Tax time woes worse for thousands without technology

Thousands of people attempting to do their income tax returns this year are struggling with the increased move to online filing at the same time the Canada Revenue Agency has cut face-to-face service across the country.

Volunteer groups say thousands still don't have easy online access

Stewart Smith is one of thousands of low-income people in Regina who rely on a volunteer run program to help with filing his taxes electronically. (CBC )

Thousands of people attempting to do their income tax returns this year are struggling with the increased move to online filing at the same time the Canada Revenue Agency has cut face-to-face service across the country.

"It sucks, you know? Like, give the senior citizens a break," Gerry Parenteau, 68, told CBC News about his frustration with technology. "It's so difficult that you can't even do it [file online]. ... My tech skills are zero. I'm too old. I can't get all this new stuff."

Parenteau is one of thousands of people relying on the Saskatoon Food Bank's free Community Volunteer Income Tax Program this year.

Linda Guedo runs the free Community Volunteer Income Tax Program at the Saskatoon Food Bank. (Madeline Kotzer/CBC)

That program, which has been around for about 20 years, helps low-income people to file their tax returns. The volunteers also have access to computers and can electronically file.

The Food Bank's Linda Guedo runs the program through its learning centre. She says this year, they can not keep up with the demand for help.

"Our phone calls are up about 40 per cent over last year. So it's very difficult for us to keep up," Guedo said.

Volunteers overwhelmed by need

Guedo, who works from a corner desk in lobby of the centre, said they usually help about 3,000 people file income tax every year in Saskatoon, but this year there's a significantly larger demand and they are having to turn people away.

The reasons, she said, are varied and include:

  • Clients don't own computers or have access to a secure internet connection.
  • Many are immigrants with limited English or French and struggle with telephone support.
  • The Canada Revenue Agency (CRA) has closed its offices where people could get face-to-face advice and information or pick up a printed form.

"The difficulty this year is that people are somewhat confused over the closure of the [CRA's] counter service. People are used to going in there and being able to ask questions, get forms, that sort of thing," Guedo explained. "So, we are getting a lot of people coming in saying 'What do we do? We don't know what to do because the office is closed'."

Canada's income tax system, which can baffle even the most seasoned tax lawyer, can be overwhelming to new Canadians, like Shaima Serwary.

Shaima Serwary from Afghanistan says English is her third language and filing taxes is a challenge. (Madeline Kotzer/CBC)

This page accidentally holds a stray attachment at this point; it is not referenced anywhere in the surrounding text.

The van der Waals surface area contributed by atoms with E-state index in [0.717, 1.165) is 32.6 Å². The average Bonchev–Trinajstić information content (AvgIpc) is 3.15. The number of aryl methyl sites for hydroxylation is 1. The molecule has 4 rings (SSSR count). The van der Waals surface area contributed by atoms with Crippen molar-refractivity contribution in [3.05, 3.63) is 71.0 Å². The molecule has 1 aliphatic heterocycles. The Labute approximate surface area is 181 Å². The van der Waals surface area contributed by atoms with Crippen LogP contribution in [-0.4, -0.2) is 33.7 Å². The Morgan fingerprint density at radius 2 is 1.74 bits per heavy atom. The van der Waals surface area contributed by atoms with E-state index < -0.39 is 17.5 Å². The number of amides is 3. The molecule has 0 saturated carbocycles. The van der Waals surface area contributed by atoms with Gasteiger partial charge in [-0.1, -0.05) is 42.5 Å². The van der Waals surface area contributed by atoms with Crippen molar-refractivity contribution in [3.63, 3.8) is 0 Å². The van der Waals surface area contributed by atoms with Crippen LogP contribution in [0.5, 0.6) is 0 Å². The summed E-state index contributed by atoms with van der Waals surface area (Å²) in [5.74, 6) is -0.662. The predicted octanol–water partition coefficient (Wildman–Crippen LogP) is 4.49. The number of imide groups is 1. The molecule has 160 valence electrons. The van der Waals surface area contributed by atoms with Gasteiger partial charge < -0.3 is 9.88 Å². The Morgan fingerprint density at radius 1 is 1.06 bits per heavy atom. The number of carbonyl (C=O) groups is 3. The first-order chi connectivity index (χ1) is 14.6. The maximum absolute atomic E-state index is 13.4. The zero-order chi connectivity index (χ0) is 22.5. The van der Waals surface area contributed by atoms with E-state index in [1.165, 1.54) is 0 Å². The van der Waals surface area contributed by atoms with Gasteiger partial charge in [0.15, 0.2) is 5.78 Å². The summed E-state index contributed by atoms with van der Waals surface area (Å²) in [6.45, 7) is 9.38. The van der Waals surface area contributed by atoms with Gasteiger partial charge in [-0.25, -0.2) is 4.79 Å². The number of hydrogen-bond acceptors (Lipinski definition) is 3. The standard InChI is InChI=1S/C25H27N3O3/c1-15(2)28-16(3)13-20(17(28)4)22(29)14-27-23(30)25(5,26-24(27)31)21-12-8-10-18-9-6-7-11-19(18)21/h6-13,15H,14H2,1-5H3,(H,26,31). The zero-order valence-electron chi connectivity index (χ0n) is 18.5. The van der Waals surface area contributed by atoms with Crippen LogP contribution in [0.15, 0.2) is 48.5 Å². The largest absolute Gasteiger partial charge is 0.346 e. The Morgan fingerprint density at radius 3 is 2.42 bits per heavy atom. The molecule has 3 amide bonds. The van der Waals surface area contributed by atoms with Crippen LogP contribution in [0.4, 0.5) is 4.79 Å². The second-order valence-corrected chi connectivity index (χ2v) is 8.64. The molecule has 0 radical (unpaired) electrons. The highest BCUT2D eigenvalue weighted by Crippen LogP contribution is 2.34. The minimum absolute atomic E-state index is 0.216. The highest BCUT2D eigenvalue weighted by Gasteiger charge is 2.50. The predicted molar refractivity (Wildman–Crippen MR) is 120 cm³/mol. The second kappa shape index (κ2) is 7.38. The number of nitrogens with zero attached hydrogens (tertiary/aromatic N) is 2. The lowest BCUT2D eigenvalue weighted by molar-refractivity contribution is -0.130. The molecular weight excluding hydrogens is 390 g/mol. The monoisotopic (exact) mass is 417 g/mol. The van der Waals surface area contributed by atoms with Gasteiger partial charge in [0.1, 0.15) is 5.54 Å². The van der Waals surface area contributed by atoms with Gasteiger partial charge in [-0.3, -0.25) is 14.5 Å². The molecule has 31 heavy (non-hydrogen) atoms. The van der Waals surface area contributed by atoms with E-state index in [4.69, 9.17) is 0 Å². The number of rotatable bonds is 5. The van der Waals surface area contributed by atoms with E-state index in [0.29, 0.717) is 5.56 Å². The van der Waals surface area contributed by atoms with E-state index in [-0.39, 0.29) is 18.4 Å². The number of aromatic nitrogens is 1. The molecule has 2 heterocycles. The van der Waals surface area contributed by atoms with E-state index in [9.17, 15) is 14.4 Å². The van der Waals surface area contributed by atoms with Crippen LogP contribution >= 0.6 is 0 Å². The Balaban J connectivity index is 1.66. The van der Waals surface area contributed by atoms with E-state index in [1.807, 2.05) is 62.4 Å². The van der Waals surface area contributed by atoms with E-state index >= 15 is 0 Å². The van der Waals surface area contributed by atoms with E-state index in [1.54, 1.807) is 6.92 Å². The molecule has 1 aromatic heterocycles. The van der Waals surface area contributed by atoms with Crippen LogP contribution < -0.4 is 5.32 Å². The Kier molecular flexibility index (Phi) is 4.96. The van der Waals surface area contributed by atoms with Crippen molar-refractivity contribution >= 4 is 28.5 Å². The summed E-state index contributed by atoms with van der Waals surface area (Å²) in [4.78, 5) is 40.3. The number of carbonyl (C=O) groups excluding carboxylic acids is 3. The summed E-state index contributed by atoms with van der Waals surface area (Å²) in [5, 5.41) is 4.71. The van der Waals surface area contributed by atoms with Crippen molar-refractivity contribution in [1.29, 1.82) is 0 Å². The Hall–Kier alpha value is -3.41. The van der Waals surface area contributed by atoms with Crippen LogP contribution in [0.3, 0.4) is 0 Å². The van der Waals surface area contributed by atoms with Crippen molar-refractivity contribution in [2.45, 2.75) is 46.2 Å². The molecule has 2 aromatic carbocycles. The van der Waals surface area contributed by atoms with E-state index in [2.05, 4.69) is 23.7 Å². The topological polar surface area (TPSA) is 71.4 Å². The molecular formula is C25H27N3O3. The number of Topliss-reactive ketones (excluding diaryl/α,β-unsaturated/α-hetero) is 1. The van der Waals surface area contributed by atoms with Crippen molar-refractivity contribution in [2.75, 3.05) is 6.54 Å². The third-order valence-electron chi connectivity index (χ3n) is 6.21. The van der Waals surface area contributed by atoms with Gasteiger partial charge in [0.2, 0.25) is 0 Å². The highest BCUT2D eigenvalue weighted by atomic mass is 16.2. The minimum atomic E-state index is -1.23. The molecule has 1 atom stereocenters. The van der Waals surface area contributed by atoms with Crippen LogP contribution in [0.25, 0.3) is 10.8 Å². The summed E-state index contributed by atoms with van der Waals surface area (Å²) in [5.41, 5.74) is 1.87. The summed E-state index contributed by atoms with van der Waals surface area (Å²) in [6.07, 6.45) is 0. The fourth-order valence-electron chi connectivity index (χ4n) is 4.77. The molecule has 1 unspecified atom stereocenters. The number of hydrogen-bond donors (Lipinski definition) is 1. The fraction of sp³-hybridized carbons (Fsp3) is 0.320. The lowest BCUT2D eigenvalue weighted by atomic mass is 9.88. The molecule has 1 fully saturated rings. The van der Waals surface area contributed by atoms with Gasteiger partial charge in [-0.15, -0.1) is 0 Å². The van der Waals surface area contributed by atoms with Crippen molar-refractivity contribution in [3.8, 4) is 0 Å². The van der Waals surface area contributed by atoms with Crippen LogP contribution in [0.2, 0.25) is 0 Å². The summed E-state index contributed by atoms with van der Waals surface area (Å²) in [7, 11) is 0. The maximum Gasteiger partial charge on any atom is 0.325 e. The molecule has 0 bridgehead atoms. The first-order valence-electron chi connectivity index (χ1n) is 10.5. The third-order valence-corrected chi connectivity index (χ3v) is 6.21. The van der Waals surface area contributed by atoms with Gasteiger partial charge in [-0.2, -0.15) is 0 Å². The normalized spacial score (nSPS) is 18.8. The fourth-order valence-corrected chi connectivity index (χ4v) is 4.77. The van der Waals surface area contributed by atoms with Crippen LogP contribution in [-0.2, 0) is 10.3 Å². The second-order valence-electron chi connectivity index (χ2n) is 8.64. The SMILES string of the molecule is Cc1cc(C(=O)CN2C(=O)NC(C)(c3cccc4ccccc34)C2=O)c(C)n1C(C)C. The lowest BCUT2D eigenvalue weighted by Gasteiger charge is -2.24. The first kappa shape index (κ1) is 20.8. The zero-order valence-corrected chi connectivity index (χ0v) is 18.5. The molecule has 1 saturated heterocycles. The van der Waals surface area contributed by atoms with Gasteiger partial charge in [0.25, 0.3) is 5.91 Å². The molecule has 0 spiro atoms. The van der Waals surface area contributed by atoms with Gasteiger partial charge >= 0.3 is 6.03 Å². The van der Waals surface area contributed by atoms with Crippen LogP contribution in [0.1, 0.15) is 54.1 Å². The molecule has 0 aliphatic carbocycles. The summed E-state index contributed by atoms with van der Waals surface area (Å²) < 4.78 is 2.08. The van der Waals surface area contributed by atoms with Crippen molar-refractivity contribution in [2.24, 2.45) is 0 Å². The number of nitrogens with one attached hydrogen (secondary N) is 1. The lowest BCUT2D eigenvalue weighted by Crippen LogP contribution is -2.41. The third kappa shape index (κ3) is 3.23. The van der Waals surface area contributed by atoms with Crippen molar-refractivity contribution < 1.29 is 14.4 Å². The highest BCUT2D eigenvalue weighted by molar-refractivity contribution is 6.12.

Serwary immigrated to Saskatoon from Afghanistan and English is her third language. She said that before she found the free tax service at the Saskatoon Food Bank, she was lost when it came time to file taxes.

"Because you know, we don't know about Canada, especially tax. It is very hard," Serwary said.

Other volunteer programs are encountering the same issues.

Nathalie Johnstone (second from left) with three University of Saskatchewan business students who are volunteering to help people file their income taxes. (Madeline Kotzer/CBC)

Nathalie Johnstone runs a volunteer tax-support program through the University of Saskatchewan's Edwards School of Business. That long-running program primarily helps senior citizens file their taxes.

"My phone calls [for help] have probably increased about 35 per cent this year," Johnston said. "Unfortunately we just don't have enough people to help them out. I've turned away [about] 12 seniors' homes."

CRA says filing taxes online is easier

Canada Revenue Agency said the decision to close its tax service offices, which took effect Oct. 1, 2013, followed growing online-service trends.

A spokesman for the agency told CBC News that after reviewing the 2013 tax season, they believed that most of the services they were providing over-the-counter could be offered more easily, quickly and economically, online.

Randy Westerman said their toll-free number, 1-800-959 8281, should help most people with most of their questions.

Some groups, which also provide volunteer support, note that closing CRA offices was not entirely bad.

Val Wiks coordinates the Salvation Army's volunteer tax service in Regina. She told CBC News that closing the CRA's offices made sense because its counter staff didn't file tax returns anyway.

A volunteer working at the Salvation Army in Regina helps a couple from Bhutan with their taxes. (CBC)

""I think it streamlined the situation," she said, noting that in many cases people would go to a CRA office only to find the help they wanted wasn't available. "You sit and you wait, and sometimes you would wait for a couple hours for somebody to see you to tell you that they're not going to do your taxes, they're just going to give you information."

Wiks added that the CRA does support volunteer programs, across the country, with screening and training.

Income tax filing quick facts:

  • Taxpayers have until midnight on May 5, 2014, to file their 2013 T1 income tax and benefit return and to pay any balance owing.
  • By filing online and using direct deposit, taxpayers could have their refund in as little as eight days.
  • As of Mar. 24 2014, 65% of taxpayers getting a refund received it by direct deposit. So far, the average refund amount is $1,619.11.
  • On March 24, 2014, the number of online submissions processed on the CRA website hit a seasonal high-to-date of at 1,763 per minute.

With files from CBC's Bonnie Allen and Madeline Kotzer


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